Pregnant Women Rarely Transfer COVID to New Born Babies

Madhyabindu Online

Pregnant women who are positive with Covid-19 when they give birth rarely transmit the virus to their newborns, according to a spate of new research. The reason: Covid isn’t often found in a patient’s bloodstream.

As researchers have raced to understand the effects of Covid on pregnancy and infants, these findings offer good news to expecting parents.

“Analyses show that infection among infants born to women with Covid-19 was uncommon,” said Kate Woodworth, a medical epidemiologist at the Centers for Disease and Prevention.

Even so, a pregnant woman with Covid risks serious illness which can also have negative health consequences for her newborn child even if the baby is born Covid-free. Recent studies have linked Covid-19 infection during pregnancy to both preterm labor and stillbirth.

The CDC released a study in September that found the rate of transmission from mother to baby was under 4%. Another study published last February that looked at data from more than 4,000 women in U.S. and U.K. Covid-19 neonatal registries estimates it’s even lower – around just 2%.

Research indicates that this likely has to do with the lack of virus in an expecting mother’s bloodstream. SARS-CoV-2 isn’t often present in blood samples, indicating that it doesn’t usually enter an infected person’s bloodstream. In one peer-reviewed study, for example, just 6% of patients who visited the emergency room with Covid-19 had the virus in their blood. Other recent data suggest viral presence in blood may be linked to more serious disease.

“For [Covid-19] to reach a pregnant womb, it has to circulate in the bloodstream,” said David Schwartz, a medical epidemiologist and pathologist who until recently taught at the Medical College of Georgia at Augusta University. “And because [Covid-19] is not an agent that circulates in the bloodstream very frequently, there are not going to be a lot of wo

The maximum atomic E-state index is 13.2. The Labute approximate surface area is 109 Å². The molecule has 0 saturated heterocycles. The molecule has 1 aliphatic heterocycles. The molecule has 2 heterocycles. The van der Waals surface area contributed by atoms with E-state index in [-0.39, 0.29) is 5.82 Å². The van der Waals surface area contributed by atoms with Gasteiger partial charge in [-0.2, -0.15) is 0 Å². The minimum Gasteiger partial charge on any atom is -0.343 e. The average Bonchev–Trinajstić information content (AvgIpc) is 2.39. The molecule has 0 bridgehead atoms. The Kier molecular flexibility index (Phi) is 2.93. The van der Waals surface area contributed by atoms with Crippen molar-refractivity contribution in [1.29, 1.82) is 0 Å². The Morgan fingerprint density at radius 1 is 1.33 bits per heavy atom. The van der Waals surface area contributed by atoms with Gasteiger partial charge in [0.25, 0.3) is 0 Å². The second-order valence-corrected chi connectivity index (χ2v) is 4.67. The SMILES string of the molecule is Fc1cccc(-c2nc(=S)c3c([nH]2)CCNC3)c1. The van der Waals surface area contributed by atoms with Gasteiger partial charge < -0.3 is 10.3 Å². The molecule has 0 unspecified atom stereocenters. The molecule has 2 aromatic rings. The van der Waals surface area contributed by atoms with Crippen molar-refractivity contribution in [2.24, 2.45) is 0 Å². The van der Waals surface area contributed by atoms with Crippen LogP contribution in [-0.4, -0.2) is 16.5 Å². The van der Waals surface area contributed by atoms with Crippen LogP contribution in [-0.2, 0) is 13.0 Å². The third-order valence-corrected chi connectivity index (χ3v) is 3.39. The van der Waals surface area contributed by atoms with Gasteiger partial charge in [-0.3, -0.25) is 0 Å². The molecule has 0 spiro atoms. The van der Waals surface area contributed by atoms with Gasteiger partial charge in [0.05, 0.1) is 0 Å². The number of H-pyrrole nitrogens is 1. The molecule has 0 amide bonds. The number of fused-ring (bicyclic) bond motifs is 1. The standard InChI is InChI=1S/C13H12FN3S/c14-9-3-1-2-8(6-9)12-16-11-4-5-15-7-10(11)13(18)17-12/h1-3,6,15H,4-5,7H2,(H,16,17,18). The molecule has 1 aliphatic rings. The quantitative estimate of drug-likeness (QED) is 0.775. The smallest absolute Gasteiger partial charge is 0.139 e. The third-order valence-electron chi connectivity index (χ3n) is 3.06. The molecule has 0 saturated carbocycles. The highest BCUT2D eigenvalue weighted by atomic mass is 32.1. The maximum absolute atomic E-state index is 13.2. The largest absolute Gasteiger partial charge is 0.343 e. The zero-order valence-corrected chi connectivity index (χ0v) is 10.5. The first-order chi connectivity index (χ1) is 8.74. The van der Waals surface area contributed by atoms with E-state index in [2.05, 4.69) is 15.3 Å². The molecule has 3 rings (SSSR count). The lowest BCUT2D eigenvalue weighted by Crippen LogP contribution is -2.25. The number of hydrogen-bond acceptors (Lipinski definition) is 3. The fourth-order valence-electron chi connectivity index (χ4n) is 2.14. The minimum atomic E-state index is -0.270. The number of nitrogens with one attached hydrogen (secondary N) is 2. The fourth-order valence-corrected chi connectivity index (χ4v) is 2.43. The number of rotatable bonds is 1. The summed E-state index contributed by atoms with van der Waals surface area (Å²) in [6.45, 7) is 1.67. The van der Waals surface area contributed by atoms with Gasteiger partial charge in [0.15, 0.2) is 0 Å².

men whose uterus, placenta and baby are exposed to the virus.”

In the small number of newborns who do test positive at birth, the CDC said studies have found most infections to be mild or asymptomatic. The World Health Organization has reported similar findings.

Schwartz’s recent work has focused on the adverse effects Covid can have on pregnancy. He emphasized that there are still many unknowns. Most of the studies on Covid transmission from pregnant women to their newborns, for example, took place before both the omicron and delta variants emerged.

Schwartz and health experts from 12 different countries recently teamed up to analyze placental damage caused by the virus, called placentitis. Damage to the placenta could offer some explanation for why adverse fetal outcomes sometimes do occur, Schwartz and colleagues found in one study published last August. Placental damage may help facilitate transmission of the virus, but, perhaps of bigger concern, it can also starve a baby of necessary oxygen and nutrients.